I found this adorable little Ethan Allen table at my local thrift for $12. And by little I mean really little. I love to hand sew, and I thought “why not use this for my sewing box and all of my scissors?” I can pull it up right next to me on the couch when I sew.
Sometimes when thrifting, you get lucky. I saw these and the colors, design and delicacy immediately caught my eyes. I usually don’t buy porcelain or china but I had a tough time putting these down. There is a local Catholic charity shop, that sometimes I wonder if people have their whole estate donated, for I find some amazing things there.
Anyway, I hmm’d and hah’d over these, mostly due to their price. The large one was $17 and the small one was $12. I googled the Schumann marker (I really know nothing about porcelain or fine china) and saw that it was a well respected company so… Yep! I bought them.
After I brought this home, I did my research and found out that this was from US occupied Germany and was made in 1945-49. The gold is hand painted and is in excellent condition. This one is 12″ long. I couldn’t find one this same size, but a similar one (and the same style) at 10.5″ that sold for $120.
This one was much smaller at 6″. It didn’t have the lacework in it but still it was beautiful and from the same time period as the bigger one (1945-49). I saw this same one sell for $55 (in worse condition).
Now, I don’t thrift just so I can resell or anything.but I am always pleased when I get lucky and find really neat, historical pieces for a good price. Do your research in the store, sometimes you’ll find a treasure!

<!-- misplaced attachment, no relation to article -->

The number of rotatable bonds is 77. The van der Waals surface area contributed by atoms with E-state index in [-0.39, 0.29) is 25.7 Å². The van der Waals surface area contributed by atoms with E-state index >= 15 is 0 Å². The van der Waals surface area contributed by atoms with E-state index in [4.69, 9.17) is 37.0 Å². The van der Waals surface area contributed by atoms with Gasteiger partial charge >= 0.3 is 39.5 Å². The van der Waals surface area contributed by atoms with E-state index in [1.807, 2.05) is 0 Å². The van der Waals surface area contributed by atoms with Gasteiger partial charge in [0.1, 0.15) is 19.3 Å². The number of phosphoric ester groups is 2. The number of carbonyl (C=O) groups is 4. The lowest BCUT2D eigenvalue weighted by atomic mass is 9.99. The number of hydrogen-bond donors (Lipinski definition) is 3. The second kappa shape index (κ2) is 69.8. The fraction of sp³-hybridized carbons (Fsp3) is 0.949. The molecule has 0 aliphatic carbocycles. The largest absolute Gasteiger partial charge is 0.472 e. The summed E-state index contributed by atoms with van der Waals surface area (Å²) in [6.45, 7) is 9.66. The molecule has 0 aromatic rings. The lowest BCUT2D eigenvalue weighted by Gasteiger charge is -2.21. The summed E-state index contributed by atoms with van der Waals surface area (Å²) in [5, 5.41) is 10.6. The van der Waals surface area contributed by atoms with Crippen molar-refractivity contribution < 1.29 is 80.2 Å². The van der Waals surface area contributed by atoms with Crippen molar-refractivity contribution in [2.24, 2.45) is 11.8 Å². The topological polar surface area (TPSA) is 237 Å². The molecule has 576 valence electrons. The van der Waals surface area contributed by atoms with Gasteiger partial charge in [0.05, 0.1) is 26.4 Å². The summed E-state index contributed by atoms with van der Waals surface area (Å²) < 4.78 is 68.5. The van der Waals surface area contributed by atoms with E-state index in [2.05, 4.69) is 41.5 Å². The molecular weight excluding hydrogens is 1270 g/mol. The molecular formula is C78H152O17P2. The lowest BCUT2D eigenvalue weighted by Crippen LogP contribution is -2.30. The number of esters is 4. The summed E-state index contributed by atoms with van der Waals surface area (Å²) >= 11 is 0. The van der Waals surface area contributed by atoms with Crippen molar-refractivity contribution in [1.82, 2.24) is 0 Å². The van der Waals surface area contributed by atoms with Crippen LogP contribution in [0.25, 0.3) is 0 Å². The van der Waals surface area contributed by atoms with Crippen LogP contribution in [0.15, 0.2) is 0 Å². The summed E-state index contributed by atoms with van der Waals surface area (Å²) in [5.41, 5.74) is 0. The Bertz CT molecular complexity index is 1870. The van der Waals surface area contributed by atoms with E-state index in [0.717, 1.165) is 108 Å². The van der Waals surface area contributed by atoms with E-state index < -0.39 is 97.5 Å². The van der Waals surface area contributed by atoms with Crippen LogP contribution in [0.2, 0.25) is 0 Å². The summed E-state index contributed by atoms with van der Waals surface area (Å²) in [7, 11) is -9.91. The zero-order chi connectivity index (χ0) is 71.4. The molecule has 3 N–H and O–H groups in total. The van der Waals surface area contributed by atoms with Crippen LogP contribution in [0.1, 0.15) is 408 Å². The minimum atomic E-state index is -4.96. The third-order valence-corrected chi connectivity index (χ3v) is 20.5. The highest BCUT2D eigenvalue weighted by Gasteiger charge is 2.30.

I’m a major thrifter/antique shopper so I assure you, throughout this blog there will be my thrift/antique finds that I will share.
I’m a sucker for brass. Don’t ask me why, I just love it. I set aside a DAY every year, just so I can polish all the brass decorations, items, knobs, pulls, doodads in my house. I grumble about it every year because honestly, who wants to spend an entire day polishing brass?
I have a sneaky suspicion that people in my area are either a) not donating their brass items like the used to, or b) some weirdo brass junkie like me is buying it all up before I have a chance to. It had been MONTHS since I had really seen any brass items at all in a thrift shop. All the stuff I was finding at antique stores were marked WAY too high.
So imagine my surprise when I saw a nice hodgepodge of brass candlesticks in my local thrift store. They were pretty nasty. The pictures don’t show exactly how dirty gross these were (and the smell. Terrible). But with a little bit of polish and elbow grease, I think they turned out quite lovely.